Biota and Environment of Natural Areas

Volkov A.E.

Forest roads and swaths as sites for monitoring large carnivores by camera traps (on the example of the Kerzhensky Nature Reserve)

Year: 2020, Number: 4, Pages: 68-94

In 2016–2019 in the Kerzhensky State Nature Reserve (Nizhegorodskaya oblast, Russia, (56.38793–56.61985 N, 44.74363–45.27117 E) observations for brown bear (Ursus arctos), Eurasian lynx (Lynx lynx) and grey wolf (Canis lupus) were conducted by camera traps. We used eight camera traps (KeepGuard) located at forest roads and swaths, the traps effort was 6 892 camera days. Relative abundance index and population density were estimated. Results of the analysis of animal behavior, including daily activity and season activity, are presented. Population density of lynxes and brown bears in the “road biotope” in the Kerzhensky Reserve are similar to optimal biotopes of these species because of how often these animals move along forest roads. In the period of deep snow, lynxes and wolves change their main routes, often moving off-road. Data of camera traps in October-November, the period in which large wolf packs are created, provide impartial assessment of animal abundance in comparison with track counts in the winter. Lynxes and wolves are most active at night and during the twilight hours. In the spring and summer, wolf activity increases in daylight hours. Brown bears are active both at nighttime and during the day. For an estimate of these mammals’ abundance at the nature reserve, it is necessary to develop the network of camera traps in the main biotopes out of forest roads.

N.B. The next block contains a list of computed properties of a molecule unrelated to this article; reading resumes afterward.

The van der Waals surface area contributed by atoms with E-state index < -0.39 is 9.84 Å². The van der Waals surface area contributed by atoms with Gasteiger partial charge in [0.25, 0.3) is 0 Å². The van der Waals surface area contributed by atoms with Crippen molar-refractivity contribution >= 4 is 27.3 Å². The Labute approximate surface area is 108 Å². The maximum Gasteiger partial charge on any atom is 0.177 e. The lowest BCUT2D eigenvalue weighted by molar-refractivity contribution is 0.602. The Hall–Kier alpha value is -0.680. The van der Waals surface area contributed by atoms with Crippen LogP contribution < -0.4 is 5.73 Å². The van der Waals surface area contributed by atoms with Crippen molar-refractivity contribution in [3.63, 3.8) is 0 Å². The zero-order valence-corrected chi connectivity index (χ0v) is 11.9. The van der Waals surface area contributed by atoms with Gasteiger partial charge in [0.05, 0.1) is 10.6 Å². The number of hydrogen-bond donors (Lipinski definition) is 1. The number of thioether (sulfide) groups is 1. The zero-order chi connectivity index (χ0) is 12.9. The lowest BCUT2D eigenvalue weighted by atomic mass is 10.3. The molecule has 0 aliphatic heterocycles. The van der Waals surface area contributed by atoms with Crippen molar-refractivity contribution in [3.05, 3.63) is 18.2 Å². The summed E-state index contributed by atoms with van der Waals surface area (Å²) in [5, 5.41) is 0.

Full text